Screwhorn Antelope Facts
- The most noteworthy fact about the Screwhorn Antelope remains its distinctively curved horns. Quite understandably, these serve as the source of the remarkable common name. Yet this highly impressive animal actually has far more than that.
- The IUCN presently classifies this animal as Critically Endangered. That status appears on its Red List of Threatened Species. The beautiful animal holds this status due to growing concerns mount over its uncertain future.
- The majority of its remaining numbers remain concentrated in one small area, but rare stragglers do occur. Furthermore, this species also ranks as one of the first animals known to have been domesticated by early man.
- In fact, archaeological evidence indicates this happened an extraordinary amount of time in the past. The domestication of the visually impressive species apparently first began more than 4,500 years ago.
- The extreme hardiness of the Screwhorn Antelope stands as one of the reasons this species was domesticated so early in history. It evolved that characteristic because of the climate it inhabits. Most of this consisted of arid desert regions.
Screwhorn Antelope Physical Description
Arguably, the Screwhorn Antelope has a unique set of horns. These display two or three sharp twists and average up to 31 in (80 cm) in length. As a matter of fact, in exceptional individuals, these may reach lengths of as much as 43 in (110 cm).
The coats also vary in color with the seasons: gray-brown in winter and almost white in summer. In addition, this fabulous animal species also displays the physiological trait of sexual dimorphism. In its case, that presents itself in terms of size.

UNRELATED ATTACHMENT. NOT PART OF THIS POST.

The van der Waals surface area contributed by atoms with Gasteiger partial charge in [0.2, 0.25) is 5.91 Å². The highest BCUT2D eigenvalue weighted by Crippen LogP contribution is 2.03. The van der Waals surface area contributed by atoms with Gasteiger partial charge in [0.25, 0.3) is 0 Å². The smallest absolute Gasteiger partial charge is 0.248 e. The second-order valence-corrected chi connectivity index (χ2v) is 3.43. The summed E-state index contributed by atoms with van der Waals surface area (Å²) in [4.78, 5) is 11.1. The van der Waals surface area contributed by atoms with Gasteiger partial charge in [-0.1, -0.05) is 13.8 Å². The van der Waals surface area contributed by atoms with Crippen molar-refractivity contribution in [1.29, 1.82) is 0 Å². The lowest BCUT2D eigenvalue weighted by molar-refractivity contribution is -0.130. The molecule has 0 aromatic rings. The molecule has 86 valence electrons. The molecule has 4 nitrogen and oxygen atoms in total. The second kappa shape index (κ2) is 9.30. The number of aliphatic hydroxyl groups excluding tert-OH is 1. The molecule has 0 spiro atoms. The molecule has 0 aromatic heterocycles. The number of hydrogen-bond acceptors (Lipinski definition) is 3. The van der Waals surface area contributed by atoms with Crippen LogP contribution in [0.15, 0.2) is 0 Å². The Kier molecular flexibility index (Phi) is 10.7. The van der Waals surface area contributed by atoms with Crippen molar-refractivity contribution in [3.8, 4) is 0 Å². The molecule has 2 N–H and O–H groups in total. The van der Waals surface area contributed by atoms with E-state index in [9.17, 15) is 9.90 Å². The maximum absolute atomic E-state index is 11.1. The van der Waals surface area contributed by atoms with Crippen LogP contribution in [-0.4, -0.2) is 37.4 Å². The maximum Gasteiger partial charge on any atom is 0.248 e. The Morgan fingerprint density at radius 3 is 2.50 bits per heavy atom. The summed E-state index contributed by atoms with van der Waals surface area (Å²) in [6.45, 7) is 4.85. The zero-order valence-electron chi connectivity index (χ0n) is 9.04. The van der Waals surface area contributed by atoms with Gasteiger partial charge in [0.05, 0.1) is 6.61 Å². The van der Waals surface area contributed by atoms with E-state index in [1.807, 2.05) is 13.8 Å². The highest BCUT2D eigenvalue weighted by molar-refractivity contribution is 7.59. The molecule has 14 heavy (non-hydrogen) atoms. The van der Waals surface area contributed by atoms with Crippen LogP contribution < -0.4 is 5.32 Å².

Females average slightly less in both mass and height than the males. Meanwhile, although females remain slimmer, both genders average a head and body length of about 51 in (130 cm). But the differences between genders does not end there.
Males of the Screwhorn Antelope attain an average shoulder height measuring about 45 in (115 cm). But the females of the species remain slightly shorter. Males also attain weights of as much as 275 lb (125 kg). Yet the females rarely exceed 200 lb (90 kg).
- Kingdom: Animalia
- Phylum: Chordata
- Class: Mammalia
- Order: Artiodactyla
- Family: Bovidae
- Genus: Addax
- Species: A. nasomaculatus
Screwhorn Antelope Distribution, Habitat, and Ecology
The Screwhorn Antelope ha a very limited distribution in the wild today. However, it once roamed a much larger portion of this part of the world. In point of fact, that original range consisted of much of the Saharan region of Africa.
Unfortunately, the range of the creature now remains limited to a fraction of that area. Sadly, the only known self-sustaining population of this species in the wild today lives in what now forms the Termit Massif Reserve, in Niger.
Its natural habitat also played a truly pivotal role in its evolution. This habitat type primarily consists of both sandy and stony deserts. Nevertheless, the magnificent bovine also appears within other arid regions.
These other areas of habitation most commonly consist of such locations as regions of thorn scrub. In addition to this, scattered individuals occasionally roam into other regions. Unfortunately, though, these rarely remain for any length of time.
The fascinating Screwhorn Antelope also typically forms small herds numbering 5-20 individuals. These usually follows the oldest female. This species primarily consume grasses and the leaves of any shrubs it can find, including bushes and herbs.
This animal also developed yet another remarkable attribute, That’s the fact that it has the ability to survive for extended periods of time without water. Finally, its principal natural predators, given its range, include cheetahs and leopards.